6. ^ Widmer, Manuel. 2014. "A tentative classification of West Himalayish." In A descriptive grammar of Bunan, 33-56. Bern: University of Bern.
  7. ^ West, Andrew (30 April 2011). "N4032: Proposal to encode the Marchen script in the SMP of the UCS" (PDF).
  8. ^ West, Andrew (2013-10-22). "N4491: Final proposal to encode the Marchen script in the SMP of the UCS" (PDF).
  9. ^ West, Andrew (1 January 2008). "Zhang Zhung Royal Seal".
  10. ^ McKay, Alex (2003). The history of Tibet, Volume 1. Volume 9 of International Institute of Administrative Sciences monographs The History of Tibet. Source: [3] (accessed: Sunday November 1, 2009), p.447
  11. ^ a b Takeuchi, Tsuguhito (2002). "The Old Zhangzhung Manuscript Stein Or 8212/188". In Christopher Beckwith. Medieval Tibeto-Burman Languages. Leiden: Brill. pp. 1–11. ISBN 978-90-04-12424-0.
  12. ^ Martin, Dan (2013). "Knowing Zhang-zhung: the very idea" (PDF). Journal of the International Association for Bon Research. 1: 175–197.
  13. ^ Takeuchi, Tsuguhito; Nishida, Ai (2009). "The Present Stage of Deciphering Old Zhangzhung". In Nagano, Yasuhiko. Issues in Tibeto-Burman Historical Linguistics (PDF)|format= requires |url= (help). Senri Ethnological Studies. 75. pp. 151–165.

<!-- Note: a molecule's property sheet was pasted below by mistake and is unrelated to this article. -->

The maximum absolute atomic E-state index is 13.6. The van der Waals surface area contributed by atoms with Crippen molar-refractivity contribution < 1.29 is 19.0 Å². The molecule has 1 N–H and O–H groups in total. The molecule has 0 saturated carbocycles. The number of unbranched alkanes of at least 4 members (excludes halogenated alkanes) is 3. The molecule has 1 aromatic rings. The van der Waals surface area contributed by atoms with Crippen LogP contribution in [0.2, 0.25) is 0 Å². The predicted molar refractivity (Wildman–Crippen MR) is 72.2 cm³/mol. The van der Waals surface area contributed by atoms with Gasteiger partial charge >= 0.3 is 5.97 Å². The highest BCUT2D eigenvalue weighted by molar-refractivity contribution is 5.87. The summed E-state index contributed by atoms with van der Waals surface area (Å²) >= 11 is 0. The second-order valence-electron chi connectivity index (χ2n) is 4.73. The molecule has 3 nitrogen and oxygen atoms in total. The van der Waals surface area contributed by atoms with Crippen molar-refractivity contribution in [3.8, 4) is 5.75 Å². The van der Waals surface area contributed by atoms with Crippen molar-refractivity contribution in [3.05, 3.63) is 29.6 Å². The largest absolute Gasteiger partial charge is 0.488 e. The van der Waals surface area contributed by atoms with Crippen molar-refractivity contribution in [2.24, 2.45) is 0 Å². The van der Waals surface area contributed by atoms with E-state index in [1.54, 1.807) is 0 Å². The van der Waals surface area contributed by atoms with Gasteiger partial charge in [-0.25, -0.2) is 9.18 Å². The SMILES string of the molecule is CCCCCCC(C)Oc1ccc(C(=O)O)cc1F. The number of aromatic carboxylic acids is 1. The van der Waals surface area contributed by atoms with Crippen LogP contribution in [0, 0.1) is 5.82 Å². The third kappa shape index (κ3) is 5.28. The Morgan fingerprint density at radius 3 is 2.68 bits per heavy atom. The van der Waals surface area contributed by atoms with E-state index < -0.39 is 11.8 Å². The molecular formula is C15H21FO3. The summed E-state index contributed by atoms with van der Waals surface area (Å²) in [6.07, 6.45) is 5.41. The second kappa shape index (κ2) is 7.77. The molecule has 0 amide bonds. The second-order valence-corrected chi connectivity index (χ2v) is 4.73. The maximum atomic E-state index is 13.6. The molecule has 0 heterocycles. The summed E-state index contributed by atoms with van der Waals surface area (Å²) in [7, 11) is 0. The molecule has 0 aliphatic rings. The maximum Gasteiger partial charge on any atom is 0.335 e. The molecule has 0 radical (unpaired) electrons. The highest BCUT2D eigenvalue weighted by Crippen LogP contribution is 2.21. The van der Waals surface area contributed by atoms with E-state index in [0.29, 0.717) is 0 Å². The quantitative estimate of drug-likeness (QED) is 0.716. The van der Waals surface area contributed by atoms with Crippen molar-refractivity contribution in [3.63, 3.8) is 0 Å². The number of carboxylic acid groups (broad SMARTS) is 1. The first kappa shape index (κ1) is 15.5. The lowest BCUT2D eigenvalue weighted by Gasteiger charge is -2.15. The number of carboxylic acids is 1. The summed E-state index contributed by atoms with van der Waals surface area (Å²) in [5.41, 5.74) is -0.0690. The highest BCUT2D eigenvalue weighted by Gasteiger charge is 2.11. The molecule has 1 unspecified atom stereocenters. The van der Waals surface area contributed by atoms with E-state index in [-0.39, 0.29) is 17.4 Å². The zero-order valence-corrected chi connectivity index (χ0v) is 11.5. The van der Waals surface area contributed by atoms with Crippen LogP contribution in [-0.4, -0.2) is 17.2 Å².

Further reading

  • Martin, Dan (n.d.). "Comparing Treasuries: Mental states and other mdzod phug lists and passages with parallels in Abhidharma works of Vasubandhu and Asanga, or in Prajnaparamita Sutras: A progress report." University of Jerusalem.
  • David Bradley (2002) "The Subgrouping of Tibeto-Burman", in Chris Beckwith, Henk Blezer, eds., Medieval Tibeto-Burman Languages. Brill.
  • Martin, Dan (2004). Zhang-zhung Dictionary.
  • Haarh, Erik. The Zhang-zhung Language: A Grammar and Dictionary of the Unexplored Language of the Tibetan Bönpos. Universitetsforlaget i Aarhus og Munksgaard, 1968.
  • Hummel, Seigbert and Guido Vogliotti, ed. and trans. On Zhang-zhung. Dharamsala: Library of Tibetan Works and Archives, 2000.
  • Namgyal Nyima Dagkar. “Concise Analysis of Zhang Zhung Terms in the Documents of Dunhuang.” In Tibet, Past and Present: Tibetan Studies I, edited by Henk Blezer, Proceedings of the Ninth Seminar of the International Association for Tibetan Studies, Leiden 2000, vol. 1, pp. 429–439. Leiden: Brill, 2002.
  • Namgyal Nyima (Rnam rgyal nyi ma). Zhang-zhung – Tibetan – English Contextual Dictionary. Berlin, 2003. Description: This new dictionary of Zhangzhung terminology from the Bön tradition of Tibetan religion includes 3875 entries drawn from 468 sources. These entries include Tibetan and English definitions as well as the citation of passages in which they occur with full bibliographical information for these passages.